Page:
All candidates for a bachelor’s degree in Yale College must elect a major program. The requirements for a major are described in general terms in the sections below, and in more detail under Subjects of Instruction. Students should acquaint themselves fully with all the requirements of the major they plan to enter, considering not only the choice of courses in the current term but also the plan of their entire work in the last two or three years in college. Advising in the major is provided by the director of undergraduate studies (DUS) or an adviser designated by the department or program, and students should plan a schedule of courses in their major in consultation with them. In addition, after a student has declared a major, the DUS or the DUS’s designee is normally the person who reviews the student’s course schedule.
Students seeking the B.S. or the B.A. degree with a major in science or engineering are expected to declare their majors at the beginning of sophomore year, although a student who has completed the prerequisites may elect a science major later. Sophomores interested in majoring in science or engineering should discuss their major course of studies with the director of undergraduate studies or an adviser designated by the department or program. Students seeking the B.A. degree with a major in a field other than science or engineering are expected to declare their major by the end of the sophomore year and should do so no later than the beginning of the junior year. In the sophomore year, students should discuss their schedule with their chosen college adviser.
Selection of a Major
In designing a program of study, the student ought to plan for depth of concentration as well as breadth of scope. To study a subject in depth can be rewarding and energizing and can form the basis of the interests and occupations of a lifetime. Knowledge advances by specialization, and one can gain some of the excitement of discovery by pressing toward the outer limits of what is known in a particular field. Intense study of a seemingly narrow area of investigation may disclose ramifications and connections that alter perspectives on other subjects. Such study also sharpens judgment and acquaints a person with processes by which new truths can be found.
In order to gain exposure to this kind of experience, students must elect and complete a major—a subject in which they will work more intensively than in any other. Yale College offers more than eighty possible majors. The department or program concerned sets the requirements for each major, which are detailed under Subjects of Instruction.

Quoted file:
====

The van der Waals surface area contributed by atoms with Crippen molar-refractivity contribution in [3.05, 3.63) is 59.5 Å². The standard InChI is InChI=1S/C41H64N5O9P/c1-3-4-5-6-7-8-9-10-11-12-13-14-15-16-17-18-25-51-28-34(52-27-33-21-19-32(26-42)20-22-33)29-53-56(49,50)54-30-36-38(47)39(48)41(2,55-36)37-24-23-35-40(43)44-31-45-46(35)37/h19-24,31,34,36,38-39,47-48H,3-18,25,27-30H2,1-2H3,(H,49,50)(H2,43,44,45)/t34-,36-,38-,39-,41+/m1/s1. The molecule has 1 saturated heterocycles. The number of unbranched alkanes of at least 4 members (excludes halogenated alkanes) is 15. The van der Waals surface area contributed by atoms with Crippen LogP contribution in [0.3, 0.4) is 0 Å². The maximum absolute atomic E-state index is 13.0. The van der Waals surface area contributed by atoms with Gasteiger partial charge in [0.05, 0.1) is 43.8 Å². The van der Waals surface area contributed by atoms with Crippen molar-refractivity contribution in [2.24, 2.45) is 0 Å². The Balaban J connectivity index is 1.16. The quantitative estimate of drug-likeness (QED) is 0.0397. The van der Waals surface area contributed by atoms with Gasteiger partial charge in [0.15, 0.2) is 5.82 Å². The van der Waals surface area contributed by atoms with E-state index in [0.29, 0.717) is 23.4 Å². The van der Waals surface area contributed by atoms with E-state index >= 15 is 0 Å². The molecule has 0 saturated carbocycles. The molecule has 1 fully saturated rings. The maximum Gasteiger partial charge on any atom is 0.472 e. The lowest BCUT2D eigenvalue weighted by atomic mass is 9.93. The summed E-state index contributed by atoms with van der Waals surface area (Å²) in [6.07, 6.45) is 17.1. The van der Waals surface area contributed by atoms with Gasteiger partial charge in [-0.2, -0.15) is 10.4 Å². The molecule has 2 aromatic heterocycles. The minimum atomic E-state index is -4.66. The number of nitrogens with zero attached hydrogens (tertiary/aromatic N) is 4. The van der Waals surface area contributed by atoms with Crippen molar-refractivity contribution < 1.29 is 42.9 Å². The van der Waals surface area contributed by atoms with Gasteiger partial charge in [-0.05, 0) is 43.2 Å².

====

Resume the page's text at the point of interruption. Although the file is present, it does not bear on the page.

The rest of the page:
Some students will have made a tentative choice of a major before entering college. Others will have settled on a general area—for example, the humanities, the social sciences, the natural sciences—without being certain of the specific department or program of their major. Still others will be completely undecided. Many students who arrive with their minds made up change them after a year or two. Even students who feel certain of their choices should keep open the possibility of a change. In selecting courses during their first two years, students should bear in mind not only the distributional requirements, but also the need for some exploration of the subjects to which they feel drawn.
The Major (B.A. or B.S.)
A major program usually includes at least twelve term courses in the same area, progressing from introductory to advanced work, which become the focus of a student’s program in the junior and senior years. Majors are offered by departments, interdepartmental programs, or interdisciplinary programs. In many departments and programs, a limited number of courses in related fields may be offered in fulfillment of the requirements for the major. Many majors have prerequisites, usually taken in the first year or sophomore year.
In all majors, the student must satisfy a senior requirement, usually a senior essay, senior project, or senior departmental examination. In an intensive major, the student must fulfill additional requirements, such as taking a prescribed seminar, tutorial, or graduate course, or completing some other project in the senior year.
Special Divisional Majors
A Special Divisional Major affords an alternative for the student whose academic interests cannot be met within one of the existing major programs. Such students may, with the approval of the Committee on Honors and Academic Standing, design special majors of their own in consultation with members of the faculty and in accordance with the procedures outlined under Subjects of Instruction. A Special Divisional Major may not be offered as one of two majors.